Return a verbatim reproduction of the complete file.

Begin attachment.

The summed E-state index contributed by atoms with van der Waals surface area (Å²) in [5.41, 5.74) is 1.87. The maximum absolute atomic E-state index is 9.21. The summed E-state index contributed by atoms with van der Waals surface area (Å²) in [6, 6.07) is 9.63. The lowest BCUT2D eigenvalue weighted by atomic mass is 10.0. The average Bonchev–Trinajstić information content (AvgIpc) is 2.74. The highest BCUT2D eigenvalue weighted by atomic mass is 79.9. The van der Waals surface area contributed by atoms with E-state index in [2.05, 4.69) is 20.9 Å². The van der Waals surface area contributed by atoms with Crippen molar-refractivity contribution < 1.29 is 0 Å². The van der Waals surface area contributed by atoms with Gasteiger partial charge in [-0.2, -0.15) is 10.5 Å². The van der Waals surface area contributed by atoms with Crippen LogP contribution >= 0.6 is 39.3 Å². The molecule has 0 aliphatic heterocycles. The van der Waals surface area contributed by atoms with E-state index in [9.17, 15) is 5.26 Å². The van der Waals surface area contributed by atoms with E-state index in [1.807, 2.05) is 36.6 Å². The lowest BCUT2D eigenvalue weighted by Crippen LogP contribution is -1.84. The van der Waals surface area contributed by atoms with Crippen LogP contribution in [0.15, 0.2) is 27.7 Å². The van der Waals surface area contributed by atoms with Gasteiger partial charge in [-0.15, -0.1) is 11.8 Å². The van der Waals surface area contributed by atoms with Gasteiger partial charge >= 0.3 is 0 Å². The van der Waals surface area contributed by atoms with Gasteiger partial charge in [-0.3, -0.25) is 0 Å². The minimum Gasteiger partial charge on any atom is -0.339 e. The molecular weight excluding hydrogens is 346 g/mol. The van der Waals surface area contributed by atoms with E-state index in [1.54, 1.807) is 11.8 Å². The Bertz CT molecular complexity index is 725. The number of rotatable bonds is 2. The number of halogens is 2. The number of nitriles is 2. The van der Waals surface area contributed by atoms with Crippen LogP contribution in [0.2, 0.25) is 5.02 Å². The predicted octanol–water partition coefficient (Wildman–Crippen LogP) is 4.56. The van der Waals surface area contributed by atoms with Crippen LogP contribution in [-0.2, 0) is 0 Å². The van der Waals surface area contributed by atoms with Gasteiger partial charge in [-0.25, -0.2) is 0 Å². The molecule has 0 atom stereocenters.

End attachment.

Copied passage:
The summed E-state index contributed by atoms with van der Waals surface area (Å²) in [5.41, 5.74) is 1.87. The maximum absolute atomic E-state index is 9.21. The summed E-state index contributed by atoms with van der Waals surface area (Å²) in [6, 6.07) is 9.63. The lowest BCUT2D eigenvalue weighted by atomic mass is 10.0. The average Bonchev–Trinajstić information content (AvgIpc) is 2.74. The highest BCUT2D eigenvalue weighted by atomic mass is 79.9. The van der Waals surface area contributed by atoms with E-state index in [2.05, 4.69) is 20.9 Å². The van der Waals surface area contributed by atoms with Crippen molar-refractivity contribution < 1.29 is 0 Å². The van der Waals surface area contributed by atoms with Gasteiger partial charge in [-0.2, -0.15) is 10.5 Å². The van der Waals surface area contributed by atoms with Crippen LogP contribution >= 0.6 is 39.3 Å². The molecule has 0 aliphatic heterocycles. The van der Waals surface area contributed by atoms with E-state index in [9.17, 15) is 5.26 Å². The van der Waals surface area contributed by atoms with E-state index in [1.807, 2.05) is 36.6 Å². The lowest BCUT2D eigenvalue weighted by Crippen LogP contribution is -1.84. The van der Waals surface area contributed by atoms with Crippen LogP contribution in [0.15, 0.2) is 27.7 Å². The van der Waals surface area contributed by atoms with Gasteiger partial charge in [-0.15, -0.1) is 11.8 Å². The van der Waals surface area contributed by atoms with Gasteiger partial charge >= 0.3 is 0 Å². The van der Waals surface area contributed by atoms with Gasteiger partial charge in [-0.3, -0.25) is 0 Å². The minimum Gasteiger partial charge on any atom is -0.339 e. The molecular weight excluding hydrogens is 346 g/mol. The van der Waals surface area contributed by atoms with E-state index in [1.54, 1.807) is 11.8 Å². The Bertz CT molecular complexity index is 725. The number of rotatable bonds is 2. The number of halogens is 2. The number of nitriles is 2. The van der Waals surface area contributed by atoms with Crippen LogP contribution in [0.2, 0.25) is 5.02 Å². The predicted octanol–water partition coefficient (Wildman–Crippen LogP) is 4.56. The van der Waals surface area contributed by atoms with Crippen LogP contribution in [-0.2, 0) is 0 Å². The van der Waals surface area contributed by atoms with Gasteiger partial charge in [-0.25, -0.2) is 0 Å². The molecule has 0 atom stereocenters.